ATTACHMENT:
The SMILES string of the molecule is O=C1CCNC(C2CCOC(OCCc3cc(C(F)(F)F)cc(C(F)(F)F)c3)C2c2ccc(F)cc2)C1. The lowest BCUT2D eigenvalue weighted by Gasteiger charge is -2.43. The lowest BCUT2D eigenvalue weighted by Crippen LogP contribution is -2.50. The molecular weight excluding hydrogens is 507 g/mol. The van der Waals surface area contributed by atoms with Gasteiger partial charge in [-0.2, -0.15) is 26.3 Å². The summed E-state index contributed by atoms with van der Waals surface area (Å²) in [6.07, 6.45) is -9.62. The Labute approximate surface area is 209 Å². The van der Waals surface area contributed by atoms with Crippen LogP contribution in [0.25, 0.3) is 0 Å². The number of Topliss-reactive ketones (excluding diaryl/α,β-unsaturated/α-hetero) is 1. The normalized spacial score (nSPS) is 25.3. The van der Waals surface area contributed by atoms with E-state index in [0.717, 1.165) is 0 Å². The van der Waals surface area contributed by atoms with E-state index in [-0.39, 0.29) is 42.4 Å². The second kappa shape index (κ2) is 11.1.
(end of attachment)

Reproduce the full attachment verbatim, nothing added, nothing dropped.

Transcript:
The SMILES string of the molecule is O=C1CCNC(C2CCOC(OCCc3cc(C(F)(F)F)cc(C(F)(F)F)c3)C2c2ccc(F)cc2)C1. The lowest BCUT2D eigenvalue weighted by Gasteiger charge is -2.43. The lowest BCUT2D eigenvalue weighted by Crippen LogP contribution is -2.50. The molecular weight excluding hydrogens is 507 g/mol. The van der Waals surface area contributed by atoms with Gasteiger partial charge in [-0.2, -0.15) is 26.3 Å². The summed E-state index contributed by atoms with van der Waals surface area (Å²) in [6.07, 6.45) is -9.62. The Labute approximate surface area is 209 Å². The van der Waals surface area contributed by atoms with Crippen LogP contribution in [0.25, 0.3) is 0 Å². The number of Topliss-reactive ketones (excluding diaryl/α,β-unsaturated/α-hetero) is 1. The normalized spacial score (nSPS) is 25.3. The van der Waals surface area contributed by atoms with E-state index in [0.717, 1.165) is 0 Å². The van der Waals surface area contributed by atoms with E-state index in [-0.39, 0.29) is 42.4 Å². The second kappa shape index (κ2) is 11.1.